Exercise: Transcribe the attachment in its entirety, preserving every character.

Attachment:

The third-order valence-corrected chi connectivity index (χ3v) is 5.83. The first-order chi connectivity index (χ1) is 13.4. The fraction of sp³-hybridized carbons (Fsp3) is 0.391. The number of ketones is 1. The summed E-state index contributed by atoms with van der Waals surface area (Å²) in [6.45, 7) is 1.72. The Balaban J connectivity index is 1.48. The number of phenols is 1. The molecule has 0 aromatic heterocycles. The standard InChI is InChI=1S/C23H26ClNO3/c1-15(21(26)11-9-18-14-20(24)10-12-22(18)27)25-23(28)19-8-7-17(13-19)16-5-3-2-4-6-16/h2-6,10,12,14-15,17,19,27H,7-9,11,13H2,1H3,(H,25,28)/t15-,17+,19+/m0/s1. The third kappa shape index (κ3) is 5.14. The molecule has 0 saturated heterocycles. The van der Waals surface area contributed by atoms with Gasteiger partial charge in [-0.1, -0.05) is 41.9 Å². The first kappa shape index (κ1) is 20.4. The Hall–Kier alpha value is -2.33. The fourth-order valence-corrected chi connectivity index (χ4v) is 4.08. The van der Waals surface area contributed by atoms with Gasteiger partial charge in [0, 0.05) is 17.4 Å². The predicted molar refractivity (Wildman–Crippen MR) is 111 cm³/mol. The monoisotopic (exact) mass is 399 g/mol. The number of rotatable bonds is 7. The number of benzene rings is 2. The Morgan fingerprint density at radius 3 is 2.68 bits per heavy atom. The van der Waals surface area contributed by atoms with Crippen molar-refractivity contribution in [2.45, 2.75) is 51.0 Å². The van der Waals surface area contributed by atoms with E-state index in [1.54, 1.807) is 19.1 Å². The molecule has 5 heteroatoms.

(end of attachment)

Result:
The third-order valence-corrected chi connectivity index (χ3v) is 5.83. The first-order chi connectivity index (χ1) is 13.4. The fraction of sp³-hybridized carbons (Fsp3) is 0.391. The number of ketones is 1. The summed E-state index contributed by atoms with van der Waals surface area (Å²) in [6.45, 7) is 1.72. The Balaban J connectivity index is 1.48. The number of phenols is 1. The molecule has 0 aromatic heterocycles. The standard InChI is InChI=1S/C23H26ClNO3/c1-15(21(26)11-9-18-14-20(24)10-12-22(18)27)25-23(28)19-8-7-17(13-19)16-5-3-2-4-6-16/h2-6,10,12,14-15,17,19,27H,7-9,11,13H2,1H3,(H,25,28)/t15-,17+,19+/m0/s1. The third kappa shape index (κ3) is 5.14. The molecule has 0 saturated heterocycles. The van der Waals surface area contributed by atoms with Gasteiger partial charge in [-0.1, -0.05) is 41.9 Å². The first kappa shape index (κ1) is 20.4. The Hall–Kier alpha value is -2.33. The fourth-order valence-corrected chi connectivity index (χ4v) is 4.08. The van der Waals surface area contributed by atoms with Gasteiger partial charge in [0, 0.05) is 17.4 Å². The predicted molar refractivity (Wildman–Crippen MR) is 111 cm³/mol. The monoisotopic (exact) mass is 399 g/mol. The number of rotatable bonds is 7. The number of benzene rings is 2. The Morgan fingerprint density at radius 3 is 2.68 bits per heavy atom. The van der Waals surface area contributed by atoms with Crippen molar-refractivity contribution in [2.45, 2.75) is 51.0 Å². The van der Waals surface area contributed by atoms with E-state index in [1.54, 1.807) is 19.1 Å². The molecule has 5 heteroatoms.